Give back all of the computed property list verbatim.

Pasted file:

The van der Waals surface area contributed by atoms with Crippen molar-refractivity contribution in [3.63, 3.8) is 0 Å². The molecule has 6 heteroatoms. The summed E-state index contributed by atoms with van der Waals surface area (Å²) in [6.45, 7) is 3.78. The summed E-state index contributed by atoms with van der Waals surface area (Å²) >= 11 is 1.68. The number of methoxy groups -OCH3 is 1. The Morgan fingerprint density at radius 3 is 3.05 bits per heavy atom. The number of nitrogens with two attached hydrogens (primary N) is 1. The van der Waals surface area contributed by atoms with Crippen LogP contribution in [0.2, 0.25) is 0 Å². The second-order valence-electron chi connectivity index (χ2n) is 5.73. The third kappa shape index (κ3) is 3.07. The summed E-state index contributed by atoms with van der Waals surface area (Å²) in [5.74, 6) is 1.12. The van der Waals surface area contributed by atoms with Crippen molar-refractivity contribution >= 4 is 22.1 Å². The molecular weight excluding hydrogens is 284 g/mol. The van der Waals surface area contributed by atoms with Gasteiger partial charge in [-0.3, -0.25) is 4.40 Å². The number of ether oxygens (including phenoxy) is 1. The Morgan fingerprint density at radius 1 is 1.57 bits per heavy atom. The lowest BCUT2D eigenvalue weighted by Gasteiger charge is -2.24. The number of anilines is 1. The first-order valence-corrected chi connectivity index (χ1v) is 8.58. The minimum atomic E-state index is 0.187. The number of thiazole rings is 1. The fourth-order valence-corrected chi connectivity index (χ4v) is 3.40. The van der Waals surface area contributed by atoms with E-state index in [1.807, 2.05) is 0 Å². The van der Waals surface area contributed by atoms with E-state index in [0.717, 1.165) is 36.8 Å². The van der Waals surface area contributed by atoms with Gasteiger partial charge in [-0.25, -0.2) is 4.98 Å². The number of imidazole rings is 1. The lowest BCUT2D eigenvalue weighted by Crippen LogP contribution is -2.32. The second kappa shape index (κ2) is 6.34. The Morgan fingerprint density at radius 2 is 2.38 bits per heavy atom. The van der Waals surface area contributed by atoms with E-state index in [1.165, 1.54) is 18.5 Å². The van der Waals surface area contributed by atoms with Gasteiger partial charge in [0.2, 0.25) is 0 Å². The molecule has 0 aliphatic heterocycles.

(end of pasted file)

The van der Waals surface area contributed by atoms with Crippen molar-refractivity contribution in [3.63, 3.8) is 0 Å². The molecule has 6 heteroatoms. The summed E-state index contributed by atoms with van der Waals surface area (Å²) in [6.45, 7) is 3.78. The summed E-state index contributed by atoms with van der Waals surface area (Å²) >= 11 is 1.68. The number of methoxy groups -OCH3 is 1. The Morgan fingerprint density at radius 3 is 3.05 bits per heavy atom. The number of nitrogens with two attached hydrogens (primary N) is 1. The van der Waals surface area contributed by atoms with Crippen LogP contribution in [0.2, 0.25) is 0 Å². The second-order valence-electron chi connectivity index (χ2n) is 5.73. The third kappa shape index (κ3) is 3.07. The summed E-state index contributed by atoms with van der Waals surface area (Å²) in [5.74, 6) is 1.12. The van der Waals surface area contributed by atoms with Crippen molar-refractivity contribution >= 4 is 22.1 Å². The molecular weight excluding hydrogens is 284 g/mol. The van der Waals surface area contributed by atoms with Gasteiger partial charge in [-0.3, -0.25) is 4.40 Å². The number of ether oxygens (including phenoxy) is 1. The Morgan fingerprint density at radius 1 is 1.57 bits per heavy atom. The lowest BCUT2D eigenvalue weighted by Gasteiger charge is -2.24. The number of anilines is 1. The first-order valence-corrected chi connectivity index (χ1v) is 8.58. The minimum atomic E-state index is 0.187. The number of thiazole rings is 1. The fourth-order valence-corrected chi connectivity index (χ4v) is 3.40. The van der Waals surface area contributed by atoms with E-state index in [1.807, 2.05) is 0 Å². The van der Waals surface area contributed by atoms with E-state index in [0.717, 1.165) is 36.8 Å². The van der Waals surface area contributed by atoms with Gasteiger partial charge in [-0.25, -0.2) is 4.98 Å². The number of imidazole rings is 1. The lowest BCUT2D eigenvalue weighted by Crippen LogP contribution is -2.32. The second kappa shape index (κ2) is 6.34. The Morgan fingerprint density at radius 2 is 2.38 bits per heavy atom. The van der Waals surface area contributed by atoms with E-state index in [1.165, 1.54) is 18.5 Å². The van der Waals surface area contributed by atoms with Gasteiger partial charge in [0.2, 0.25) is 0 Å². The molecule has 0 aliphatic heterocycles.